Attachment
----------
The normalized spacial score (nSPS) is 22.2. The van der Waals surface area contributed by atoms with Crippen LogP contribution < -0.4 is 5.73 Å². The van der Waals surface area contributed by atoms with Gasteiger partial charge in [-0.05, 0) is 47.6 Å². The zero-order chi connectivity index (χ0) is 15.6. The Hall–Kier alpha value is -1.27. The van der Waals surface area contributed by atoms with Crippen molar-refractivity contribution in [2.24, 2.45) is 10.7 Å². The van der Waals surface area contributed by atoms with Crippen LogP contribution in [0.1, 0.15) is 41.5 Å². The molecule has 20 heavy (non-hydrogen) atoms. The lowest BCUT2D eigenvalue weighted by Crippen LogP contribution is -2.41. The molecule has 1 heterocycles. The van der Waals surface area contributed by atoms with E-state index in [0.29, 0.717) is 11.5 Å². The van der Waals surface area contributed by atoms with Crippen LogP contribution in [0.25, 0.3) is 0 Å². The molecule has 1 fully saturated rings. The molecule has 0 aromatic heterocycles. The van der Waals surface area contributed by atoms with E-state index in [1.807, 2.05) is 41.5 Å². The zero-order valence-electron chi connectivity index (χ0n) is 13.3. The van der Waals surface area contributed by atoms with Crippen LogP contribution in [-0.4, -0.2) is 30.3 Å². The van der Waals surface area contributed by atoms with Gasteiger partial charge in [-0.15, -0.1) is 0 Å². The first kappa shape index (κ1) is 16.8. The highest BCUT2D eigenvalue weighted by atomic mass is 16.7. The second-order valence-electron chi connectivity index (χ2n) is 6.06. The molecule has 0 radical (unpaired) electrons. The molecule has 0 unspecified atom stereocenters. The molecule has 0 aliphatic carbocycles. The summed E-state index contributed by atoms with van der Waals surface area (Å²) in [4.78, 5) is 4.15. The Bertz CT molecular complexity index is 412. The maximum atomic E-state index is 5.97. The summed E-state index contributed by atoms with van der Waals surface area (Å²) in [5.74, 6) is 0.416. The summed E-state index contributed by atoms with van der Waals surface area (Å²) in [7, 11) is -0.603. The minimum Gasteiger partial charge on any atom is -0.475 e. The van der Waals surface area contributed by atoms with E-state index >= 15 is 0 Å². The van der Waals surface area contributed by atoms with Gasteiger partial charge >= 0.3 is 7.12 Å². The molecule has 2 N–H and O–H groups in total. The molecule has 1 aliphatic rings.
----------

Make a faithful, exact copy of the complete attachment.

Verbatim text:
The normalized spacial score (nSPS) is 22.2. The van der Waals surface area contributed by atoms with Crippen LogP contribution < -0.4 is 5.73 Å². The van der Waals surface area contributed by atoms with Gasteiger partial charge in [-0.05, 0) is 47.6 Å². The zero-order chi connectivity index (χ0) is 15.6. The Hall–Kier alpha value is -1.27. The van der Waals surface area contributed by atoms with Crippen molar-refractivity contribution in [2.24, 2.45) is 10.7 Å². The van der Waals surface area contributed by atoms with Crippen LogP contribution in [0.1, 0.15) is 41.5 Å². The molecule has 20 heavy (non-hydrogen) atoms. The lowest BCUT2D eigenvalue weighted by Crippen LogP contribution is -2.41. The molecule has 1 heterocycles. The van der Waals surface area contributed by atoms with E-state index in [0.29, 0.717) is 11.5 Å². The van der Waals surface area contributed by atoms with Crippen LogP contribution in [0.25, 0.3) is 0 Å². The molecule has 1 fully saturated rings. The molecule has 0 aromatic heterocycles. The van der Waals surface area contributed by atoms with E-state index in [1.807, 2.05) is 41.5 Å². The zero-order valence-electron chi connectivity index (χ0n) is 13.3. The van der Waals surface area contributed by atoms with Crippen LogP contribution in [-0.4, -0.2) is 30.3 Å². The van der Waals surface area contributed by atoms with Gasteiger partial charge in [-0.15, -0.1) is 0 Å². The first kappa shape index (κ1) is 16.8. The highest BCUT2D eigenvalue weighted by atomic mass is 16.7. The second-order valence-electron chi connectivity index (χ2n) is 6.06. The molecule has 0 radical (unpaired) electrons. The molecule has 0 unspecified atom stereocenters. The molecule has 0 aliphatic carbocycles. The summed E-state index contributed by atoms with van der Waals surface area (Å²) in [4.78, 5) is 4.15. The Bertz CT molecular complexity index is 412. The maximum atomic E-state index is 5.97. The summed E-state index contributed by atoms with van der Waals surface area (Å²) in [5.74, 6) is 0.416. The summed E-state index contributed by atoms with van der Waals surface area (Å²) in [7, 11) is -0.603. The minimum Gasteiger partial charge on any atom is -0.475 e. The van der Waals surface area contributed by atoms with E-state index >= 15 is 0 Å². The van der Waals surface area contributed by atoms with Gasteiger partial charge >= 0.3 is 7.12 Å². The molecule has 2 N–H and O–H groups in total. The molecule has 1 aliphatic rings.